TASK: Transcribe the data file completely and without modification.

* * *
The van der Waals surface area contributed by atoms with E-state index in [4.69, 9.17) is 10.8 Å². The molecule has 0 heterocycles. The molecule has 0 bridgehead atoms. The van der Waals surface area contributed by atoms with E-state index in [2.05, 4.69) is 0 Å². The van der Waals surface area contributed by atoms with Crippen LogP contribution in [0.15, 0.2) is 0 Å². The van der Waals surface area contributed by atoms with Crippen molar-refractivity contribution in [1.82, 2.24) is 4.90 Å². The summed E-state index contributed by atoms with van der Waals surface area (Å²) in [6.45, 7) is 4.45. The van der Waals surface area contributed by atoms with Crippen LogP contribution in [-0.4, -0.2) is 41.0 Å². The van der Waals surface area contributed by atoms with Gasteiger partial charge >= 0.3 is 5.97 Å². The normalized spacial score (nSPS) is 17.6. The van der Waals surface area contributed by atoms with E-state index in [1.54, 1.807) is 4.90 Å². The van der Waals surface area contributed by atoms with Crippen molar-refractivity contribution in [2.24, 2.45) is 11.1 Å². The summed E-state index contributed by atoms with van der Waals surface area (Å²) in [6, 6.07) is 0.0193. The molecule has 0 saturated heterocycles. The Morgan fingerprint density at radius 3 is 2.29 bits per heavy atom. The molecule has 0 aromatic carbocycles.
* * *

The van der Waals surface area contributed by atoms with E-state index in [4.69, 9.17) is 10.8 Å². The molecule has 0 heterocycles. The molecule has 0 bridgehead atoms. The van der Waals surface area contributed by atoms with E-state index in [2.05, 4.69) is 0 Å². The van der Waals surface area contributed by atoms with Crippen LogP contribution in [0.15, 0.2) is 0 Å². The van der Waals surface area contributed by atoms with Crippen molar-refractivity contribution in [1.82, 2.24) is 4.90 Å². The summed E-state index contributed by atoms with van der Waals surface area (Å²) in [6.45, 7) is 4.45. The van der Waals surface area contributed by atoms with Crippen LogP contribution in [-0.4, -0.2) is 41.0 Å². The van der Waals surface area contributed by atoms with Gasteiger partial charge >= 0.3 is 5.97 Å². The normalized spacial score (nSPS) is 17.6. The van der Waals surface area contributed by atoms with E-state index in [1.54, 1.807) is 4.90 Å². The van der Waals surface area contributed by atoms with Crippen molar-refractivity contribution in [2.24, 2.45) is 11.1 Å². The summed E-state index contributed by atoms with van der Waals surface area (Å²) in [6, 6.07) is 0.0193. The molecule has 0 saturated heterocycles. The Morgan fingerprint density at radius 3 is 2.29 bits per heavy atom. The molecule has 0 aromatic carbocycles.